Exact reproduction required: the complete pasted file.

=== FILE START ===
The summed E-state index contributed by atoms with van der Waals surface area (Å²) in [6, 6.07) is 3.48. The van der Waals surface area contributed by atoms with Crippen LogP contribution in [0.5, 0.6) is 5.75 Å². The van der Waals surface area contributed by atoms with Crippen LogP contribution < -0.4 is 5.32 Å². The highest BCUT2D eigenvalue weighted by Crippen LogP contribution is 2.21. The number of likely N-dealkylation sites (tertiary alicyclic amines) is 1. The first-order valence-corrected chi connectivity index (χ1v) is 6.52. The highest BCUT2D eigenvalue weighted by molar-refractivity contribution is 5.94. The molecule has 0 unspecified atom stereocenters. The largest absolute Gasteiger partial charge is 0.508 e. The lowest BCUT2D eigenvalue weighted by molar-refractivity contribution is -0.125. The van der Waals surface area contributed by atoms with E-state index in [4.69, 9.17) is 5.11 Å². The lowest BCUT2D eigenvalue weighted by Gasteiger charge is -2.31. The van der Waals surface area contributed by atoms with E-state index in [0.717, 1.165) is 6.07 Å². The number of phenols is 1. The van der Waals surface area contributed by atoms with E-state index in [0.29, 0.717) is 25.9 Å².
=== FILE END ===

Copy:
The summed E-state index contributed by atoms with van der Waals surface area (Å²) in [6, 6.07) is 3.48. The van der Waals surface area contributed by atoms with Crippen LogP contribution in [0.5, 0.6) is 5.75 Å². The van der Waals surface area contributed by atoms with Crippen LogP contribution < -0.4 is 5.32 Å². The highest BCUT2D eigenvalue weighted by Crippen LogP contribution is 2.21. The number of likely N-dealkylation sites (tertiary alicyclic amines) is 1. The first-order valence-corrected chi connectivity index (χ1v) is 6.52. The highest BCUT2D eigenvalue weighted by molar-refractivity contribution is 5.94. The molecule has 0 unspecified atom stereocenters. The largest absolute Gasteiger partial charge is 0.508 e. The lowest BCUT2D eigenvalue weighted by molar-refractivity contribution is -0.125. The van der Waals surface area contributed by atoms with E-state index in [4.69, 9.17) is 5.11 Å². The lowest BCUT2D eigenvalue weighted by Gasteiger charge is -2.31. The van der Waals surface area contributed by atoms with E-state index in [0.717, 1.165) is 6.07 Å². The number of phenols is 1. The van der Waals surface area contributed by atoms with E-state index in [0.29, 0.717) is 25.9 Å².